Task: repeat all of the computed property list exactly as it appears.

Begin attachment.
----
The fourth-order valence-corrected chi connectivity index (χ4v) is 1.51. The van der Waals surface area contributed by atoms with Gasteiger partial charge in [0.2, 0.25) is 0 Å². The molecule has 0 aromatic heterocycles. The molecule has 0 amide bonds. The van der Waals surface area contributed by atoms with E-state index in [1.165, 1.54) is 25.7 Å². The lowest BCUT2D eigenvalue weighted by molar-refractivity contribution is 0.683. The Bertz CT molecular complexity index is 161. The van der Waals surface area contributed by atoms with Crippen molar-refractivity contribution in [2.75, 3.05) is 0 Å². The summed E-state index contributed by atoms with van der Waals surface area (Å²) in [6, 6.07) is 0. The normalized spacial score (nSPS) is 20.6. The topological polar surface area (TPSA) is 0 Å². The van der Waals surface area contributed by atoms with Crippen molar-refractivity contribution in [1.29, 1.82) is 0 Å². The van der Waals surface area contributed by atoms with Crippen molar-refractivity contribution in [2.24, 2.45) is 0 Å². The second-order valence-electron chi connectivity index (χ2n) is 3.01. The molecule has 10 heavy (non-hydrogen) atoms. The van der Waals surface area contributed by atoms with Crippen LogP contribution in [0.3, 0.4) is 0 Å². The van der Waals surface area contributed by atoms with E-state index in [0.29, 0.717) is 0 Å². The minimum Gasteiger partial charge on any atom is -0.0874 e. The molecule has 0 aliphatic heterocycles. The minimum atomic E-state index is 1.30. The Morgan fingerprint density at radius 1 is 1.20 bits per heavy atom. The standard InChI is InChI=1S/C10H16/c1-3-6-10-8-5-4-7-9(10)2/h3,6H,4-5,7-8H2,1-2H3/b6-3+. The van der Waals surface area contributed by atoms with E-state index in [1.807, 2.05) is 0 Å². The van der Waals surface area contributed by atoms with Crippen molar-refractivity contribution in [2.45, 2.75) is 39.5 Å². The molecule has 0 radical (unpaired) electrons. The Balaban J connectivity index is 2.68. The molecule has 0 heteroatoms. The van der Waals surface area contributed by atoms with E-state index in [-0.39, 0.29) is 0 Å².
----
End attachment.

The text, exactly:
The fourth-order valence-corrected chi connectivity index (χ4v) is 1.51. The van der Waals surface area contributed by atoms with Gasteiger partial charge in [0.2, 0.25) is 0 Å². The molecule has 0 aromatic heterocycles. The molecule has 0 amide bonds. The van der Waals surface area contributed by atoms with E-state index in [1.165, 1.54) is 25.7 Å². The lowest BCUT2D eigenvalue weighted by molar-refractivity contribution is 0.683. The Bertz CT molecular complexity index is 161. The van der Waals surface area contributed by atoms with Crippen molar-refractivity contribution in [2.75, 3.05) is 0 Å². The summed E-state index contributed by atoms with van der Waals surface area (Å²) in [6, 6.07) is 0. The normalized spacial score (nSPS) is 20.6. The topological polar surface area (TPSA) is 0 Å². The van der Waals surface area contributed by atoms with Crippen molar-refractivity contribution in [1.29, 1.82) is 0 Å². The van der Waals surface area contributed by atoms with Crippen molar-refractivity contribution in [2.24, 2.45) is 0 Å². The second-order valence-electron chi connectivity index (χ2n) is 3.01. The molecule has 10 heavy (non-hydrogen) atoms. The van der Waals surface area contributed by atoms with Crippen LogP contribution in [0.3, 0.4) is 0 Å². The van der Waals surface area contributed by atoms with E-state index in [0.29, 0.717) is 0 Å². The minimum Gasteiger partial charge on any atom is -0.0874 e. The molecule has 0 aliphatic heterocycles. The minimum atomic E-state index is 1.30. The Morgan fingerprint density at radius 1 is 1.20 bits per heavy atom. The standard InChI is InChI=1S/C10H16/c1-3-6-10-8-5-4-7-9(10)2/h3,6H,4-5,7-8H2,1-2H3/b6-3+. The van der Waals surface area contributed by atoms with E-state index in [1.807, 2.05) is 0 Å². The van der Waals surface area contributed by atoms with Crippen molar-refractivity contribution in [2.45, 2.75) is 39.5 Å². The molecule has 0 radical (unpaired) electrons. The Balaban J connectivity index is 2.68. The molecule has 0 heteroatoms. The van der Waals surface area contributed by atoms with E-state index in [-0.39, 0.29) is 0 Å².